I was in the middle of researching why women die when I found out that the U.S. Supreme Court had overturned Roe v. Wade.
I write press releases about the health-related studies conducted by university professors and students, and my latest assignment was on women’s cardiovascular health. That Friday, the day of the ruling, I was moored on the couch with my laptop, Googling reputable sources to confirm that heart disease was the leading killer of women. I was focused — maybe even hyperfocused. I was in the zone.
Then my husband descended the staircase.
“Well,” he announced, “they did it.”
I didn’t even look up from my laptop. “Who did what?”
“They overturned Roe.”
I have ADHD, and learning about Roe’s ruling sabotaged my executive functioning almost instantly.
[Special Report: Roe v. Wade Ruling May Disproportionately Impact Girls with ADHD]
Lagging executive functions — or the mental processes that allow us to plan, prioritize, manage, and motivate ourselves — is a central feature of ADHD. I can know that I have an important task to complete, but I’ll still struggle to conjure the motivation to do it. I don’t want to do things; I want to want to do things.
Usually my ADHD medication helps me overcome this problem, but for maximum effectiveness I have to combine it with other strategies — like dividing large tasks into tiny ones, setting reminders on my phone, and trying to “beat” Mrs. Cluck, my kitchen timer shaped like an adorable chicken.
But after I heard about Roe, my executive functioning tanked, and there was nothing my meds or Mrs. Cluck could do about it.
I stopped researching cardiovascular health. I didn’t schedule the interview the press release required. I didn’t make lunch. I didn’t make dinner. When my phone reminded me to clean my cat’s litter box, I ignored it and glared at Mrs. Cluck, who was silently judging me for it.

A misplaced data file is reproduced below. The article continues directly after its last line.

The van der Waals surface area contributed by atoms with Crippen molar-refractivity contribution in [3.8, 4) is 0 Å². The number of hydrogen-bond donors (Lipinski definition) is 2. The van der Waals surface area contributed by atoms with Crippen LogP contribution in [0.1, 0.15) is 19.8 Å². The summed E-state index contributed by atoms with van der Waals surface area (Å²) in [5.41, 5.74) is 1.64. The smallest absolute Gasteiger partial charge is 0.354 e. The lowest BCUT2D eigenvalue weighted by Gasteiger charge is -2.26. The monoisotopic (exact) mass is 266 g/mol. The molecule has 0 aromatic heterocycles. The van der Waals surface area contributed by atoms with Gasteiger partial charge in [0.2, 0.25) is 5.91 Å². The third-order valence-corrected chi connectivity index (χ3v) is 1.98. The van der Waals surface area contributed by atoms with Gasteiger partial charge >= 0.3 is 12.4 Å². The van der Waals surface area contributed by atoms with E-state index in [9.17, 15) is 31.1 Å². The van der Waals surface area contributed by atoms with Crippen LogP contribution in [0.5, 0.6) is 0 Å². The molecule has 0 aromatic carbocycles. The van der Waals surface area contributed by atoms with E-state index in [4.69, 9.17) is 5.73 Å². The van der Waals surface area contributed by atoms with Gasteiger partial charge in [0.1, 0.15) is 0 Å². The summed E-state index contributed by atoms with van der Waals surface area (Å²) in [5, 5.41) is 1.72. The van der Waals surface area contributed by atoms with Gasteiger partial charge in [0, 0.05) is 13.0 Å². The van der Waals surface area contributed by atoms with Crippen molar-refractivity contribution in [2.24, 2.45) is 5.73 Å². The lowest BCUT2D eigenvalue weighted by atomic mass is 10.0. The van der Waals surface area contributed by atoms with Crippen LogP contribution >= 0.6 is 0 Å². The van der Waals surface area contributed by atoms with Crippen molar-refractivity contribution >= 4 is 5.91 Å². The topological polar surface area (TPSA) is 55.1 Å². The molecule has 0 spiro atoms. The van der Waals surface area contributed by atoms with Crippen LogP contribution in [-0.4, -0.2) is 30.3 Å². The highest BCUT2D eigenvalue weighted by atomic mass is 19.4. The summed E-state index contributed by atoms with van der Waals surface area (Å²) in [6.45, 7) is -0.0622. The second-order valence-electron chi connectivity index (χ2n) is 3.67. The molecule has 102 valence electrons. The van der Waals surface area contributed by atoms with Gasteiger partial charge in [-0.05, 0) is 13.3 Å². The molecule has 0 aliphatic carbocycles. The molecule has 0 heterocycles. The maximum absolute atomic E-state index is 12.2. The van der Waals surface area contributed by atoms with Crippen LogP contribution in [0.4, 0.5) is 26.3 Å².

[Read: “My Period-Tracking App Helps Me Manage My ADHD. What Do I Do Post-Roe?”]
I just doomscrolled and despaired. What was the point of it all? The work in front of me seemed so small compared to the urgency of our eroding rights, though I knew it was all connected.
The weekend wore on. Monday arrived; Tuesday followed. I still made no progress on my work. Instead, I impulse-purchased Kate Bush songs. I posted manically on social media. I ate a lot of Starbursts. I doomscrolled some more.
And I might have spent the whole week doom scrolling if not for a realization I had Wednesday: Pregnancy can stress the heart and circulatory system.
Might the overturn of Roe result in more cases of pregnancy-induced high blood pressure, eclampsia, and other conditions — including fatal cases? I didn’t know. But I desperately wanted to find out. And I knew just who to interview about it.
Women’s Health and ADHD: Next Steps
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